File Name: diagnosis and treatment of streptococcal pharyngitis .zip
After a physical examination and patient history is completed, five types of diagnostic methods can be used to ascertain the presence of a GABHS infection: clinical scoring systems, rapid antigen detection tests, throat culture, nucleic acid amplification tests, and machine learning and artificial intelligence.
The Spanish Association of Pediatrics has as one of its main objectives the dissemination of rigorous and updated scientific information on the different areas of pediatrics.
Annals of Pediatrics is the Body of Scientific Expression of the Association and is the vehicle through which members communicate. The Impact Factor measures the average number of citations received in a particular year by papers published in the journal during the two receding years. CiteScore measures average citations received per document published. Read more. SRJ is a prestige metric based on the idea that not all citations are the same. SJR uses a similar algorithm as the Google page rank; it provides a quantitative and qualitative measure of the journal's impact.
SNIP measures contextual citation impact by wighting citations based on the total number of citations in a subject field. An update of the Spanish consensus document on the diagnosis and treatment of acute tonsillopharyngitis in is presented. Clinical scores should not be used to prescribe antibiotics, unless microbiological tests are not available or there is a child at risk of rheumatic fever.
There is no score better than those set out in the previous consensus. Microbiological tests are recommended in proposed cases, regardless of the result of the scores. Penicillin is the treatment of choice, prescribed twice a day for 10 days. Amoxicillin is the first alternative, prescribed once or twice a day for the same time.
First-generation cephalosporins are the treatment of choice in children with non-immediate reaction to penicillin or amoxicillin. Josamycin and midecamycin are the best options for children with immediate penicillin allergic reactions, when non-beta-lactam antibiotics should be used.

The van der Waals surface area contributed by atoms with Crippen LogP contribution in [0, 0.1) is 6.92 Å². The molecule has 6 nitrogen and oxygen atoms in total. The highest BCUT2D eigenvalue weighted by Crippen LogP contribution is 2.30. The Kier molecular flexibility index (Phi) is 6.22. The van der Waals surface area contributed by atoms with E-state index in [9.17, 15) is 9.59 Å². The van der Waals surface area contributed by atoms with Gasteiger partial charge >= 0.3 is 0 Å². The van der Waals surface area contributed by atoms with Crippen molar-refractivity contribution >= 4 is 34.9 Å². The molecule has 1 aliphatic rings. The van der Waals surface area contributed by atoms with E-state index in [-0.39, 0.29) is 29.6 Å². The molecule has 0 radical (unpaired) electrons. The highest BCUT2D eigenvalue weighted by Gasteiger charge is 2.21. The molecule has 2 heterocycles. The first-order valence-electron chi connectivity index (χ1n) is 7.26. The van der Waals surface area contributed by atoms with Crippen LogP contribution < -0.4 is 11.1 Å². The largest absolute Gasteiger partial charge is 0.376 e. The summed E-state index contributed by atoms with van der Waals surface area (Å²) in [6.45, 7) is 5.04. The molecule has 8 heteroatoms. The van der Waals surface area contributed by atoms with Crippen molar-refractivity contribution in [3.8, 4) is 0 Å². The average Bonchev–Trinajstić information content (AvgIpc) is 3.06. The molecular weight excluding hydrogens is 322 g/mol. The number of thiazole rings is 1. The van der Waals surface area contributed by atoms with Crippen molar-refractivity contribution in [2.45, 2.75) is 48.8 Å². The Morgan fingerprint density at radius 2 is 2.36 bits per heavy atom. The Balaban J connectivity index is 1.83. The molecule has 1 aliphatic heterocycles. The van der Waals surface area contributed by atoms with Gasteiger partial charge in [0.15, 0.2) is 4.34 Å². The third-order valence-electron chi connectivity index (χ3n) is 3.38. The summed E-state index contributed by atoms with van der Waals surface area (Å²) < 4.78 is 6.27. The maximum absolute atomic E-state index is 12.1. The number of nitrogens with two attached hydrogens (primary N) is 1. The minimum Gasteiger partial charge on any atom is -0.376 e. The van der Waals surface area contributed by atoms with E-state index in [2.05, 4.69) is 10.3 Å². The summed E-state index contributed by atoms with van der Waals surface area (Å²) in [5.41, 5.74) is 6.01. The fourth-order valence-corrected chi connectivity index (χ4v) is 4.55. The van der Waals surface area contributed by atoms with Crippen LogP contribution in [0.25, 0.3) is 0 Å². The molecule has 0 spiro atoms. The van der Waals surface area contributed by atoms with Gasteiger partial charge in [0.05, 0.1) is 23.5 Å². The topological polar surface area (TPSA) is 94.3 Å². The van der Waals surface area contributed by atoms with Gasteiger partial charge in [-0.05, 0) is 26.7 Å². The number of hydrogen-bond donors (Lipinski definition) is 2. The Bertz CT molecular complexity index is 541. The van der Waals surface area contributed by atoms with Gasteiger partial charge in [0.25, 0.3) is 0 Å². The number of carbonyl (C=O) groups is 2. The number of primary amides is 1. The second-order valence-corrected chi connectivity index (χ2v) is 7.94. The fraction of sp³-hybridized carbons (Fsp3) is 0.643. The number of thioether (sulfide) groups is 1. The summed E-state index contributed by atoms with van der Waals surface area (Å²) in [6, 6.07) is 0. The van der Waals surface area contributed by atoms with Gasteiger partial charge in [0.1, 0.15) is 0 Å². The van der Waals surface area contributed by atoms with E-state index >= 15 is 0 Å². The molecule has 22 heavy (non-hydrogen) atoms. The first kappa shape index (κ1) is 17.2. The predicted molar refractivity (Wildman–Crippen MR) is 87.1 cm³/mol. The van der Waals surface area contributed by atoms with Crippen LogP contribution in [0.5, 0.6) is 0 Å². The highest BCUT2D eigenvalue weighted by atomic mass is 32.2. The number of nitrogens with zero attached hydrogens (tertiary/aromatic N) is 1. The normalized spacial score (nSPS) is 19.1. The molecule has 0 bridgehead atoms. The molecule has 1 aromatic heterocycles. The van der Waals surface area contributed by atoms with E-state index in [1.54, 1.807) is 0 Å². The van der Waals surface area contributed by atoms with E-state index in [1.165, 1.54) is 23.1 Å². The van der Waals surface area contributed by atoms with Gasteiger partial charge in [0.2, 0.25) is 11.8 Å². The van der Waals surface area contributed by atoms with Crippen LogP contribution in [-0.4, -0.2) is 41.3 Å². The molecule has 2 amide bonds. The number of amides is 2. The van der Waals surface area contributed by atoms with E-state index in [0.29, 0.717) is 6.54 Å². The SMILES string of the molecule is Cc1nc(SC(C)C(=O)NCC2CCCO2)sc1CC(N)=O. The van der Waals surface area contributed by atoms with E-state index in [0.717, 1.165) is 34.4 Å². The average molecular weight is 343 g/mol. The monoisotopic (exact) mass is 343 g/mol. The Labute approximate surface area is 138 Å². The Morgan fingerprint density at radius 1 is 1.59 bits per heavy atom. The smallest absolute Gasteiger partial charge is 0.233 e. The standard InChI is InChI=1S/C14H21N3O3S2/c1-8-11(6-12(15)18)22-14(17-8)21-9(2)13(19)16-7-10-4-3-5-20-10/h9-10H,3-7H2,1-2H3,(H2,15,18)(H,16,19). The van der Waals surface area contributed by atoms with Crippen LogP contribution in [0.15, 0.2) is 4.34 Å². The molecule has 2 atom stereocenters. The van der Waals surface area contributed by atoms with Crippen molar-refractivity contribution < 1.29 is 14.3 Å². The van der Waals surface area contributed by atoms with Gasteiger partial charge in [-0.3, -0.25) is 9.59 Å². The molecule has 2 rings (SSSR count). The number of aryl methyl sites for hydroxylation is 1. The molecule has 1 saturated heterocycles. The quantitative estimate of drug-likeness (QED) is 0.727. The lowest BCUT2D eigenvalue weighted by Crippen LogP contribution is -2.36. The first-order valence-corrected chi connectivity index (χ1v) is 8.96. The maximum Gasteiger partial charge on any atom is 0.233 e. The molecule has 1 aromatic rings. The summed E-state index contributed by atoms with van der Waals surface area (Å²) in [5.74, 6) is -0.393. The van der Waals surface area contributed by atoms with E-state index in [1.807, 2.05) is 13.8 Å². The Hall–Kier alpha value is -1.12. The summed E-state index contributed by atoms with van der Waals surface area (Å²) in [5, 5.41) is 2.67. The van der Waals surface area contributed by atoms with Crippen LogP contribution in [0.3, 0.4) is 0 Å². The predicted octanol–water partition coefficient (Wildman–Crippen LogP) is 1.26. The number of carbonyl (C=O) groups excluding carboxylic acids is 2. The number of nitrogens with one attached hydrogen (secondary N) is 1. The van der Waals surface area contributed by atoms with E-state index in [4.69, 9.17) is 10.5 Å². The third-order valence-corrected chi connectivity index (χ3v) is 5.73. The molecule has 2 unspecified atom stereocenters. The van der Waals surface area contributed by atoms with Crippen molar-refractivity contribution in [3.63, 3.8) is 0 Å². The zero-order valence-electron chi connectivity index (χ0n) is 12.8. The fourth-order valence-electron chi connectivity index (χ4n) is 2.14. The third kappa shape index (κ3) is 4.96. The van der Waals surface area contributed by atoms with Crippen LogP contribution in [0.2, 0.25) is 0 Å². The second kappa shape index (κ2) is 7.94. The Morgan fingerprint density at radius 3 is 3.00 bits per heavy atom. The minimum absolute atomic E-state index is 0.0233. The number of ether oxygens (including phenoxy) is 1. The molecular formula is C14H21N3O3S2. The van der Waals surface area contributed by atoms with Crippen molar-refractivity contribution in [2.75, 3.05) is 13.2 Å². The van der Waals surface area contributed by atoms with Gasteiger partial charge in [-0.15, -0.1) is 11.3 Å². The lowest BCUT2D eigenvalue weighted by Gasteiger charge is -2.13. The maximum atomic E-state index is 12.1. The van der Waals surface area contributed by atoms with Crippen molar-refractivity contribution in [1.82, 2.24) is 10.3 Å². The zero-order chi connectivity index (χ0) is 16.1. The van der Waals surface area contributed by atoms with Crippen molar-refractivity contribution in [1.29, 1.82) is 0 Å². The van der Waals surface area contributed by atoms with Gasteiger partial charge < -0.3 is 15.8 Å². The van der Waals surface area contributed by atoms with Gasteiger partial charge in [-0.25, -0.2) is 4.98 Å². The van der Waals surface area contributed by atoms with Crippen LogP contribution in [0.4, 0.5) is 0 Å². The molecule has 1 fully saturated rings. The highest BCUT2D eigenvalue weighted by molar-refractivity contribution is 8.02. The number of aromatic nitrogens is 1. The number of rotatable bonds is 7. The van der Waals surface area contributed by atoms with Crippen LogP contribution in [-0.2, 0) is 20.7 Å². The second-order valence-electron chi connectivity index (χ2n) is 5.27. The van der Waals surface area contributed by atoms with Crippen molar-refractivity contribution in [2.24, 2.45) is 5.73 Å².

In microbiological treatment failure, and in streptococcal carriers, the treatments proposed in the previous consensus are still applicable.. No existe ninguna escala que sea mejor que las expuestas en el consenso previo. As 9 years have passed since its publication, the Working Group considered that an update was advisable, subjecting 10 questions and answers on the most relevant aspects that may have changed in the past few years to a consensus process.
After performing a literature search and reviewing the selected articles, we present recommendations based on our findings. In addition, each recommendation was subjected to a vote by every member of the group, as has been done in the development of other consensus documents in Spain.
Clinical prediction rules have been developed for diagnosis of acute tonsillopharyngitis ATP to calculate the probability of a streptococcal aetiology.
The Centor criteria modified by McIsaac, recommended in the previous consensus, 1 offers a similar sensitivity. It includes consideration of tonsillar exudate and one item concerning the age of the patient, which is less relevant in the paediatric population, as use of clinical prediction rules is not recommended in children aged less than 3 years. The estimated probability of culture positive to group A beta-haemolytic streptococcus GABHS 8 is similar for all three scales, as can be seen in Table 2.
The group of experts considered that no new clinical prediction rules better than those that were already available and reviewed in the previous consensus. Clinical prediction rules should be used to make the decision whether to initiate empirical antibiotherapy only if diagnostic tests are not available or in patients at risk of developing rheumatic fever. In the best-case scenario, prescribing antibiotherapy based on these rules would lead to inappropriate treatment in 1 out of 3 children.
Therefore, nearly all paediatric guidelines in developed countries recommend against using clinical scoring systems to decide on the use of antibiotherapy. In conclusion, in children and adolescents, clinical prediction rules for identification of streptococcal ATP are not sensitive or specific enough to eliminate the need of microbiological testing and should not ever be the sole reason to initiate empirical antibiotherapy. The studies that support some of the most widely-used scales have methodological limitations that call their results into question.
Table 3 shows the cases in which the group of experts recommends ordering microbiological tests, supported by evidence of varying quality. Cases in which microbiological tests should be ordered in the opinion of the group of experts. As a counterbalance to all these advantages, we ought to mention two potential drawbacks. The first is the risk of overdiagnosis in patients that are only carriers, which ought to be minimised by careful selection of patients for testing, as is also the case for testing by means of a rapid antigen detection test RADT and throat swab culture.